Chronicles of Chaldaean kings (626-556 BC) in the British Museum.
Thanks, a great PDF download there.
Thanks for putting on that link, VM44. The ETANA website is an excellent resource - tons of stuff you can access.
I hope you don't mind that I put this link on the thread, it also comes from ETANA, it is the listing of the documents that originated in ERECH, establing evidence for the rules of Nebuchadrezzar and Nabonidus.
Thanks for this stuff, guys. Just downloaded to my iPosatePad.
Thanks. This is an excellent PDF presentation of this old work. Now, some might be impressed and make presumptions about how this confirms the popular chronology connected with this ancient text and it's dating. So here are some highlights to note:
1. On page 13 of the PDF in the "Introduction it notes regarding the Babylonian Chronicle that "It is a copy made in the twenty-second year of Darius from an older and damaged text..."
Since details of the chronicle contradict the Biblical timeline, it is presumed to be a revision, in which case we know precisely when and who was revising this Babylonian record from the text itself: The Persians in year 22 of Darius II. The common presumption is that this is Darius I since it is thought he ruled up to 36 years, whereas Darius II only ruled into his 19th year. But they put a question mark on which Darius this is. However, this would be a reference to Darius II based on his Babylonian kingship. Darius II began to rule over Babylon when Xerxes faked his death in year 21 and began to rule as "Artaxeres, Longimanus", also claiming that his son Darius (II) had been killed at the same time. That is, the story is that Darius II killed his father Xerxes because of some hanky-panky with his wife. In turn, his brother "Artaxerxes" took revenge on him and killed him and then took the throne. In fact, Xerxes and Artaxerxes were the same king and used both names in Persia, unknown to the Greeks. This double name was used to fake the death of Xerxes and begin ruling as Artaxerxes. To do this, though, since Darius II was already known to be his heir, the conspiracy had to also kill of Darius II and leave an "Artaxerxes" as the legitimate heir on the throne. Of course, Greeks, who love tragedy, would understand the acts of passion in the scenario of betrayal and revenge.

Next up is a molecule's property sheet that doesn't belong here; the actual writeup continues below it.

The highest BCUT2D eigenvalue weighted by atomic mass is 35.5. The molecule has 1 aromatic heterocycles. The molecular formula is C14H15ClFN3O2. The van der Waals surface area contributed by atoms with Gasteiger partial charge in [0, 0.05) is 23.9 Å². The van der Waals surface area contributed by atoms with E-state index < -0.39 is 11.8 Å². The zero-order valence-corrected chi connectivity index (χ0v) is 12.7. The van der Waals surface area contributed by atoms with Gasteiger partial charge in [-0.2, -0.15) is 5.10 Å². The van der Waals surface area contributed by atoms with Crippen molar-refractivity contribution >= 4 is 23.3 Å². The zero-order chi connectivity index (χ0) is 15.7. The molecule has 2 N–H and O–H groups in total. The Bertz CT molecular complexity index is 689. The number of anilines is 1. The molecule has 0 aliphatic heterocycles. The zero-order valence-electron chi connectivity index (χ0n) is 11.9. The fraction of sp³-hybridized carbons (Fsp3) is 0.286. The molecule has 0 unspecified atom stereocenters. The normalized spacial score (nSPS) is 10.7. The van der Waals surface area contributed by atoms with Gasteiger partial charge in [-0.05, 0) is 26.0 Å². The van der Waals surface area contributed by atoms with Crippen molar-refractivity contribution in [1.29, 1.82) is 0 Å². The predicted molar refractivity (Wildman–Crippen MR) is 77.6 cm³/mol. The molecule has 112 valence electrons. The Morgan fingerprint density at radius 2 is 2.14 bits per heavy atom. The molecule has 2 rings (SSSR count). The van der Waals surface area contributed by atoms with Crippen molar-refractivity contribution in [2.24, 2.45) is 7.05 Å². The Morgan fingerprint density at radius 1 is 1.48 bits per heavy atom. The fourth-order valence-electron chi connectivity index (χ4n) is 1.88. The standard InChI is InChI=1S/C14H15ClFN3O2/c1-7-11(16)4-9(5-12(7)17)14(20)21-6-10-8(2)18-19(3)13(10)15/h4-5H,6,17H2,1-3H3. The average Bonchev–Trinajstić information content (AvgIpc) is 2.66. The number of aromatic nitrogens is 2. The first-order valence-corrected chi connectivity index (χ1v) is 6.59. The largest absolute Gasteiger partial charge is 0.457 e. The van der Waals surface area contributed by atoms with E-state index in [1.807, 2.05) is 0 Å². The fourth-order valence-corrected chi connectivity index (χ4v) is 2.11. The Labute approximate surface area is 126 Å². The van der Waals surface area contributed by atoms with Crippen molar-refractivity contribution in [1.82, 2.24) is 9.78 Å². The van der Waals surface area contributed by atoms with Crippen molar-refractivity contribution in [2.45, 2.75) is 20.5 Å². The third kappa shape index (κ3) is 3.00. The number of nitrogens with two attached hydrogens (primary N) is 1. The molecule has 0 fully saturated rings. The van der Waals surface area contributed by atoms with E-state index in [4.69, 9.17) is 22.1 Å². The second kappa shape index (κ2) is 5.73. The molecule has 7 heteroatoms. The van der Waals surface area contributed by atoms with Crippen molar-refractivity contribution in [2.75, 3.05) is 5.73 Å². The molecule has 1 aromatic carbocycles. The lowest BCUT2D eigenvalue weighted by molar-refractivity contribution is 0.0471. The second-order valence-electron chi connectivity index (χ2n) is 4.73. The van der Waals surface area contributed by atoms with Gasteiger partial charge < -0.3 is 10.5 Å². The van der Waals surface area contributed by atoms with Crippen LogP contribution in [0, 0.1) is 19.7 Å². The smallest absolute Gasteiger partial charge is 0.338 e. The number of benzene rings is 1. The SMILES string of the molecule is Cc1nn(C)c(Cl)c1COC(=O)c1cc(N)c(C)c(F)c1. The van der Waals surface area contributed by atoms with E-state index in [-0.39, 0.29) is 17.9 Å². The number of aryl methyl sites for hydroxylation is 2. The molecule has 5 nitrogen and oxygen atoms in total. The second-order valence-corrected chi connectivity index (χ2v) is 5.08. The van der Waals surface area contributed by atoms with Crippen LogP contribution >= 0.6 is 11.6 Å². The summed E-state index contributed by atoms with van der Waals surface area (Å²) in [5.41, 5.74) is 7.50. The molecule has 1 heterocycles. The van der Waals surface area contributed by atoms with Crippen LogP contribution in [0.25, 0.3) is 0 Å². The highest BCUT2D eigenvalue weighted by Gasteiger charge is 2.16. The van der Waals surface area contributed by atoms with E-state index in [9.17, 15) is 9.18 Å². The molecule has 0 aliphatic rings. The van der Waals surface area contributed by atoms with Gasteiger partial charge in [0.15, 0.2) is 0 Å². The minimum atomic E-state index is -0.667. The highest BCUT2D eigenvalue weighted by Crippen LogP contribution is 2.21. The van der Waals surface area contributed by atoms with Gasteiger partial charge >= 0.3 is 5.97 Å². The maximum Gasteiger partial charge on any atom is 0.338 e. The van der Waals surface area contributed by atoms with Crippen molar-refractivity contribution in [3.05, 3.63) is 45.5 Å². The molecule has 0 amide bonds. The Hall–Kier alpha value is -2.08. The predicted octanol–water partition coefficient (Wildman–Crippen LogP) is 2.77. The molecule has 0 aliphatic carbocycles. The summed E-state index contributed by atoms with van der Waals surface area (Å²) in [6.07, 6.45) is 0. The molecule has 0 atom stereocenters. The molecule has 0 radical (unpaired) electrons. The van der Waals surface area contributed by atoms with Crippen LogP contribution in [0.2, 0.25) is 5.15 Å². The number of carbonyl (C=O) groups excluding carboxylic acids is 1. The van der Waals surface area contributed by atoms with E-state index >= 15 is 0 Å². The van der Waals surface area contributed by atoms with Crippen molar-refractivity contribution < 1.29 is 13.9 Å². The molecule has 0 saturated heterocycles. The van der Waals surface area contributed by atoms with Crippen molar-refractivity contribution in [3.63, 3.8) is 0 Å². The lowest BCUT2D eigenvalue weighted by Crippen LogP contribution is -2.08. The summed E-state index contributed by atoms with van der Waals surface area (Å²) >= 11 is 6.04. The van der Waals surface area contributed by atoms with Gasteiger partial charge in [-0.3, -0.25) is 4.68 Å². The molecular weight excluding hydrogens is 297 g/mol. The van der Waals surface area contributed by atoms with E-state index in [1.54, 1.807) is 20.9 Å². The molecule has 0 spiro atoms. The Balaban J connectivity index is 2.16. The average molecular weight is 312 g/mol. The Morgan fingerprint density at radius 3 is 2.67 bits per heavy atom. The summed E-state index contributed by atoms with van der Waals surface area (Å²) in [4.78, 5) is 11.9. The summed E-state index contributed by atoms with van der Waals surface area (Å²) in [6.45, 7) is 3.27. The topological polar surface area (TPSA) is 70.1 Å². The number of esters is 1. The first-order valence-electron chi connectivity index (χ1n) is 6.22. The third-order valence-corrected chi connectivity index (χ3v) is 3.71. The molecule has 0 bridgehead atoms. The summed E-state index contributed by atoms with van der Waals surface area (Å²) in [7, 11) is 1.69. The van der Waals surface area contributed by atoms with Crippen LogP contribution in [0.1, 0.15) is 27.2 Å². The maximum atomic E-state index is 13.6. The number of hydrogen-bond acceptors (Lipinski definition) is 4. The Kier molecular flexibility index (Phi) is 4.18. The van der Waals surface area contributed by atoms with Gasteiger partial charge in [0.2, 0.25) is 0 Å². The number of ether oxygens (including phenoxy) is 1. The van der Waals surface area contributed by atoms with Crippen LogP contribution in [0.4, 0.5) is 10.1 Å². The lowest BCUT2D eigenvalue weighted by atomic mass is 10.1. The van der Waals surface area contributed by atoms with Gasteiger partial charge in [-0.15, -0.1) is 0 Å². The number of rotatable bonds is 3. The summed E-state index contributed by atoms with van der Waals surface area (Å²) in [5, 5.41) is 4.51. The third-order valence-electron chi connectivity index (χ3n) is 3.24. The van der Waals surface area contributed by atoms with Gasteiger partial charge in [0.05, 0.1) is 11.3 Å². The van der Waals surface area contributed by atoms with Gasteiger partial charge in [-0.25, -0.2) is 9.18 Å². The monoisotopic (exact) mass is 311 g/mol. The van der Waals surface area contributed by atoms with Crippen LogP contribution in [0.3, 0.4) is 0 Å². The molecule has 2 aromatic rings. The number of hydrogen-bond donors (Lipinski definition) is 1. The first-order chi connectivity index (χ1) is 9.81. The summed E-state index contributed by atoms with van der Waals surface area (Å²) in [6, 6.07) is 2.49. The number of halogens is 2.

But what actually happened was that Darius, already an adult and likely around age 21, was sent to Babylon to rule as king and co-ruler. Making this presumption, therefore, the reign of Darius II at Babylon would have begun in the 21st year of Xerxes/Artaxerxes. Artaxerxes died after a 41-year rule and thus 20 years later, keeping in mind the first 21 years were ruled as "Xerxes." So the Babylonian records would reflect the co-rulership years for Darius II from 20 years earlier. Thus year 22 would be 2 years after the death of his father, Artaxerxes and would correspond to his sole-rulership year 2.
At any rate, the original document likely reflected the identical chronology the Bible presents and not the apparent 1-year revision, even though this book suggests the contradiction but does not address it, very typical of Freemasonry (i.e. "hide in plain sight"), see #2 below.